A Failing Perfectionist

I wouldn’t call myself a total perfectionist, but when it comes to certain things in life, I definitely strive to be pretty close to perfect. Namely, in academics.

I feel like I’ve relaxed a bit since coming to college, but that’s not to say that my tendencies from high school to stress over even the tiniest of details of a homework assignment and to be upset if I don’t get an A in a class are gone completely. Honestly, this perfectionism makes my life so much more stressful, and I’m full of worries about what’s to come and if I prepared well enough for it.

In short, I’m a mess.

I’m a mess because no matter how much I want to be perfect in my schoolwork, I cannot. 

Let me repeat that again, but generalized. Perfectionists have a tendency to let our unreasonable desire to be perfect cause us unnecessary stress because no matter how much we strive to be perfect, we will inevitably fall short.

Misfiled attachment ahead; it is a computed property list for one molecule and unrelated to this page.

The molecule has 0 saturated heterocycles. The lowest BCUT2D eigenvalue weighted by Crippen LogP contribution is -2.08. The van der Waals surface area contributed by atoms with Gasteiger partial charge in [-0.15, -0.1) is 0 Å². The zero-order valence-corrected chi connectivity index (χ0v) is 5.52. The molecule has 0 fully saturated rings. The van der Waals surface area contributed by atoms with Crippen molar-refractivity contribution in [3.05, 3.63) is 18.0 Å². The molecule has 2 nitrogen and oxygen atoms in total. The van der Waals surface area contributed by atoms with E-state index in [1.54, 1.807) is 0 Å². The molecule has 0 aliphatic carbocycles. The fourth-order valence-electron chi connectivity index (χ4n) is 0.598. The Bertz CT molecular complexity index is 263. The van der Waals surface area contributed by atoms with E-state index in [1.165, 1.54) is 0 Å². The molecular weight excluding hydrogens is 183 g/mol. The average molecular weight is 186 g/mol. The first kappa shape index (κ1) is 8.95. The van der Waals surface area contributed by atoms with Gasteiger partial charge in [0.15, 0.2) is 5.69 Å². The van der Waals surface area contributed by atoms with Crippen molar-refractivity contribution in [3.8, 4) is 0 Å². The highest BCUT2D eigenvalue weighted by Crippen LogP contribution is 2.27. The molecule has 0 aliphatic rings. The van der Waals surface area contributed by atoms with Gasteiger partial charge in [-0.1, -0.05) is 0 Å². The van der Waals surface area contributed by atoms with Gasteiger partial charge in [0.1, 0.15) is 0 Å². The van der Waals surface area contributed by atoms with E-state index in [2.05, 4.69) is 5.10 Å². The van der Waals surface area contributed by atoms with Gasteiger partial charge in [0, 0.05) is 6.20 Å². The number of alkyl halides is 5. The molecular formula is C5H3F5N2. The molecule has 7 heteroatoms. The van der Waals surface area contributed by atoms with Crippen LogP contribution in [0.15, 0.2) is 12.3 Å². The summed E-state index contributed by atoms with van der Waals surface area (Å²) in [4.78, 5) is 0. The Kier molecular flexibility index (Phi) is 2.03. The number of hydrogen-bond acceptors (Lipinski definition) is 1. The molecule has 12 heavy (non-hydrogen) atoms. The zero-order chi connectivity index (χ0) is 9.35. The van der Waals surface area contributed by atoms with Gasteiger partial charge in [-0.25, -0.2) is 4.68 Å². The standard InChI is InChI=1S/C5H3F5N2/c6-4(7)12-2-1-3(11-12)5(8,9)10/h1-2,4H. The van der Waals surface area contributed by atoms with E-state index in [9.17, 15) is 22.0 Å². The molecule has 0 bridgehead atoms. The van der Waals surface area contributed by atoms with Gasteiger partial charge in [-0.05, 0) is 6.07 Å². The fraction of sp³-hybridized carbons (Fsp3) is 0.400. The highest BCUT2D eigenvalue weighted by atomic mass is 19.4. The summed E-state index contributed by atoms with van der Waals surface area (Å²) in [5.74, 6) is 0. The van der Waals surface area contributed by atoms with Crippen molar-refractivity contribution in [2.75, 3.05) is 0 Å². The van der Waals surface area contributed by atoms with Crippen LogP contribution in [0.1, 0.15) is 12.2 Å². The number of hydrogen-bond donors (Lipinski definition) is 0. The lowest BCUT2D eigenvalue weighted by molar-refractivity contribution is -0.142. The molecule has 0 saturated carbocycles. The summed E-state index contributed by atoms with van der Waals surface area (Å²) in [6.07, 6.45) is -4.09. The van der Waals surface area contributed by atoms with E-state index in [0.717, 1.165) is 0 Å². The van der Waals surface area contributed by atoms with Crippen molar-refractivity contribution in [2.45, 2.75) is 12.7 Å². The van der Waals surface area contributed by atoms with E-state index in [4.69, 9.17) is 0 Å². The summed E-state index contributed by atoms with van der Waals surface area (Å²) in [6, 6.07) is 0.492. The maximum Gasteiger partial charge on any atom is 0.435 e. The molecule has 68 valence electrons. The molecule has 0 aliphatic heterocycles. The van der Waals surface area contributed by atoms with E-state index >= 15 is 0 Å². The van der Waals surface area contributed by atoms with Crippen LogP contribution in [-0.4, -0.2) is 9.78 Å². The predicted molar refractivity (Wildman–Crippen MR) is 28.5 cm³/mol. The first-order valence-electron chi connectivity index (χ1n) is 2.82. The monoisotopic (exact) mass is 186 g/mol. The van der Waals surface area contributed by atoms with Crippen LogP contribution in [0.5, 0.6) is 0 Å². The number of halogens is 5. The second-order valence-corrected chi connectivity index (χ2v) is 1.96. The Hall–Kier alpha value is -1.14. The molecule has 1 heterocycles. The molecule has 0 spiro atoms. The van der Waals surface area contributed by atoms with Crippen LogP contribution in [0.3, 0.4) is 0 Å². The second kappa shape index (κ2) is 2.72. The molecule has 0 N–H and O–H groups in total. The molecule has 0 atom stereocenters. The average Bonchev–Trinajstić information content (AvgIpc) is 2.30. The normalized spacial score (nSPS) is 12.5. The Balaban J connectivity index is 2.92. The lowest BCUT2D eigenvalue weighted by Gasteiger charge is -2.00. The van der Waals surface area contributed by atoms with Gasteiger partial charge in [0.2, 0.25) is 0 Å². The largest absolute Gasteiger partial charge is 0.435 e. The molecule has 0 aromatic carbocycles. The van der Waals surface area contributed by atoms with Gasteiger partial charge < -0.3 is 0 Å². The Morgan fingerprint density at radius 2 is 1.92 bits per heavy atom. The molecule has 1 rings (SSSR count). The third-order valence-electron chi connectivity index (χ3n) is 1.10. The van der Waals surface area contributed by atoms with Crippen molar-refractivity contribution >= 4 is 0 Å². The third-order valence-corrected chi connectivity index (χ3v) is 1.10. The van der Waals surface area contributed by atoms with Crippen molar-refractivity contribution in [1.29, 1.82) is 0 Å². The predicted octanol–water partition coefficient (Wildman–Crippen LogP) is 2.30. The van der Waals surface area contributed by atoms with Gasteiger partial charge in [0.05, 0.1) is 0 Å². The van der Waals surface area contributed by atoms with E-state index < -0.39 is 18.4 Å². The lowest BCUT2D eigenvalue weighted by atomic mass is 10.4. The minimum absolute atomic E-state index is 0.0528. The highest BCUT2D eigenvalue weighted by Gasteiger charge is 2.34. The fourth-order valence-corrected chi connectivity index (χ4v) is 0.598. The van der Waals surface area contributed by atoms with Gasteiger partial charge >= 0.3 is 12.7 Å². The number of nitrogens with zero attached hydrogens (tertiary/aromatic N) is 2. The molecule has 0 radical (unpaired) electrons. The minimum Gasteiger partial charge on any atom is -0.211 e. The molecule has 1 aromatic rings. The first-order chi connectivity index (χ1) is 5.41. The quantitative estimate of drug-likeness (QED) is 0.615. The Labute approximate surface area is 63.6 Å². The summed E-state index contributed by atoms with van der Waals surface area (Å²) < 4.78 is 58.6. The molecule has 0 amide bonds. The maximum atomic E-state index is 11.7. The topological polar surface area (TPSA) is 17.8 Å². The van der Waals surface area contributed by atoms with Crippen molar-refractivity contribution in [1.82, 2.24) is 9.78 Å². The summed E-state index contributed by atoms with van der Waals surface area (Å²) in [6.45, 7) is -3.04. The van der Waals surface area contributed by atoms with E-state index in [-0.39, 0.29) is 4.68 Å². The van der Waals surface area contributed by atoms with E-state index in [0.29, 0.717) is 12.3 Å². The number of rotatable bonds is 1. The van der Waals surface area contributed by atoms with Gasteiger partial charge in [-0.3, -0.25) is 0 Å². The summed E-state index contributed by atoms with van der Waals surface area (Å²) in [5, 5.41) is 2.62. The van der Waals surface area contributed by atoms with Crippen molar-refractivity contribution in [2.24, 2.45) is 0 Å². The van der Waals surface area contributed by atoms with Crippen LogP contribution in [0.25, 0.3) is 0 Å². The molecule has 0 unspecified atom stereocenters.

That goes for those like me who want to be perfect in their schoolwork, to those who want to be the perfect role model (also me), to those who want to be the best at their job, to those who want to be perfect in just about everything they do.

Here’s the deal, we’re not perfect beings. Romans 3:23 tells us that “everyone has sinned; we all fall short of God’s glorious standard” (NLT). As unpleasant as that may sound, that’s fact. We’re sinning, imperfect beings who can never be perfect on our own.

But for all you perfectionists out there, there is hope. The Gospel says that Jesus came down to earth and died for our sins, that we may have eternal life with him if we believe. He has sent the Holy Spirit to us to start creating us believers anew.